Cambodian Recent History and Contemporary Society: An Introductory Course

How to use this website

Note: This course was originally designed in two sections, Recent History and Contemporary Society.  The course has not been updated since 2002 and the material on "contemporary" society is now dated.  Thus the second half of the course has been deleted until it can be updated.  Only the first half of the course on recent history is accessible.  Note that this resource too has not been updated since 2002.

The general reader

The best method to use this website depends upon your goals. If you are a person with a general interest in Cambodia, or perhaps someone planning to visit Cambodia as a tourist, my suggestion is that you just read the two main essays, clicking over to the keywords, biographies or background essays as they seem helpful to you.

The specialist

This course is not designed for specialists in Khmer studies. The information provided is general and includes material drawn from my own interests, and stories from my own experiences. The section of the website that might be useful to specialists would be the bibliography, particularly references to reports by Non-governmental organizations and theses that have limited circulation.

The teacher

You may wish to use the syllabus that follows as the basis for designing a course on Cambodia, or for a section of a course on Southeast Asia. Or you may wish to just assign certain sections as readings. When you use materials, please cite the website as you would any published source.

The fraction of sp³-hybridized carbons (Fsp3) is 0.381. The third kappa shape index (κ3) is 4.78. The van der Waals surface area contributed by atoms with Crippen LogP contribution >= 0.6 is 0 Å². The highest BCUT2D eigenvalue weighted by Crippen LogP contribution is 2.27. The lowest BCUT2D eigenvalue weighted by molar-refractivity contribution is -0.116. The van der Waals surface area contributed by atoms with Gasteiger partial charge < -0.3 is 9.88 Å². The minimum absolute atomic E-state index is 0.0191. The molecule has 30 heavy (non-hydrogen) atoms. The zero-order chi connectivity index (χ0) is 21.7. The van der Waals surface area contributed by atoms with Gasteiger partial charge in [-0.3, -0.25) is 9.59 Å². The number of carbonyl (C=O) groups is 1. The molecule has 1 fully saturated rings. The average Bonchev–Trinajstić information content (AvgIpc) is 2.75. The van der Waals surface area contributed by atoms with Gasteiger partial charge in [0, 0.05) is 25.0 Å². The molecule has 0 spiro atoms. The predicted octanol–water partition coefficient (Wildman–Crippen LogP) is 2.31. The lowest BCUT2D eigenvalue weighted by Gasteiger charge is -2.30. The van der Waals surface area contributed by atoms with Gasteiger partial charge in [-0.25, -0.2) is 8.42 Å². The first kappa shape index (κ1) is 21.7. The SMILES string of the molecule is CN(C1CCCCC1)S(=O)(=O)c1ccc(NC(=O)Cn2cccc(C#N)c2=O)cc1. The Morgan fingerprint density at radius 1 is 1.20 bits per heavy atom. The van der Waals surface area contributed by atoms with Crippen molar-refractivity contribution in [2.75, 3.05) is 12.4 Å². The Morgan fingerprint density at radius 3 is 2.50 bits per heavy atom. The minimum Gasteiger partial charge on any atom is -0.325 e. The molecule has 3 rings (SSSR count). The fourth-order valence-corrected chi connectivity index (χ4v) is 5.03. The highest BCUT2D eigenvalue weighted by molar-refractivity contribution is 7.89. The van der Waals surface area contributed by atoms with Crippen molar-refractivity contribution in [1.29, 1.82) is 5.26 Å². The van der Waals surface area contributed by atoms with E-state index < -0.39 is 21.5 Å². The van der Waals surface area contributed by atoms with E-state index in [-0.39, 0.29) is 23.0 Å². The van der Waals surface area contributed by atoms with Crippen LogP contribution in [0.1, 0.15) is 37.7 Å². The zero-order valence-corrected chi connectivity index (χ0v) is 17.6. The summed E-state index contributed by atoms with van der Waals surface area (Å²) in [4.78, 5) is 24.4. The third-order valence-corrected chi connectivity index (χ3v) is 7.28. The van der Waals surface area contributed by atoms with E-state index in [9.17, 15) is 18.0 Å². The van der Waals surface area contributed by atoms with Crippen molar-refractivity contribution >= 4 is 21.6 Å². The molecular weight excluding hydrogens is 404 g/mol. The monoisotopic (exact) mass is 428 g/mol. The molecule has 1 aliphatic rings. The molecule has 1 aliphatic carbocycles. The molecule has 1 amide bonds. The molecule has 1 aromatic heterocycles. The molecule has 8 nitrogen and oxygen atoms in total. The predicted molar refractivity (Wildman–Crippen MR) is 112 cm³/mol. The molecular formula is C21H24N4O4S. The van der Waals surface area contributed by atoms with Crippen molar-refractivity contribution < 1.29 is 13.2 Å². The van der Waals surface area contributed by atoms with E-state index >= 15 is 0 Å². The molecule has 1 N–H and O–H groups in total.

The Student

The following syllabus is for students who are taking this class on their own. This is not designed to be an interactive class, though you are welcome to send comments to SEASITE. I have structured the class as if it were for one semester. If I were teaching this class in a classroom, I would have required readings and recommended readings, so I have included that format here. I would also have two examinations and assign a research paper. In the future I plan to add questions for two exams, a midterm and a final. For the general reader the idea is to take as little or as much of the material as you would like; for the student the goal is to systematically work through all of the material on the site, as well as the assigned readings and related links. If you use materials from this course in your writings, please cite this website, just as you would a published source.

Cambodian Recent History and Contemporary Society: An Introductory Course

Section 1: History: Cambodia Since April 1975

Week I


1. Begin reading Becker (first three chapters):

Becker, Elizabeth

1986 When the War Was Over: Cambodia's Revolution and the Voices of its People. New York: Simon and Schuster. (there is a new 1998 edition of this book that is still in print)

2. Read Essay I - Cambodia since April 1975


Democratic Kampuchea (1975-1979)

The People’s Republic of Kampuchea (1979-1989)

The State of Cambodia (1989-1993)

The United Nations Transitional Authority in Cambodia (1992-93)

The Royal Government of Cambodia (1993-present)

Week 2


1. Continue reading Becker (chapter 5-8)

Read the background essay (and the readings assigned):

Understanding Cambodia: Social Hierarchy and Patron-Client Relationships

Week 3


1. Finish reading Becker (chapters 9-12 and epilog)

2. Read the background essay (and the readings assigned):

Democratic Kampuchea: Hierarchy/Egalitarianism and Pol Pot

Week 4


1. Read the background essay (and the readings assigned, including Ledgerwood 1994)

The UN Sponsored Elections of 1993: Were they ‘free and fair’?

2. Recommended reading, Peou (Chapters 4-6) :

Peou, Sorpong

    Intervention and Change in Cambodia: Towards Democracy? New York: St. Martin’s Press

Week 5


1. Read the background essay (and the assigned readings):

2. Recommended reading, continue reading Peou (chapters 7-9).

3. Recommended reading (linked on this site):

United Nations Centre for Human Rights

Week 6


Reread Essay I, biographies, and keywords. Review for the exam.

Week 7


Course Resources




Links to Other Useful Sites

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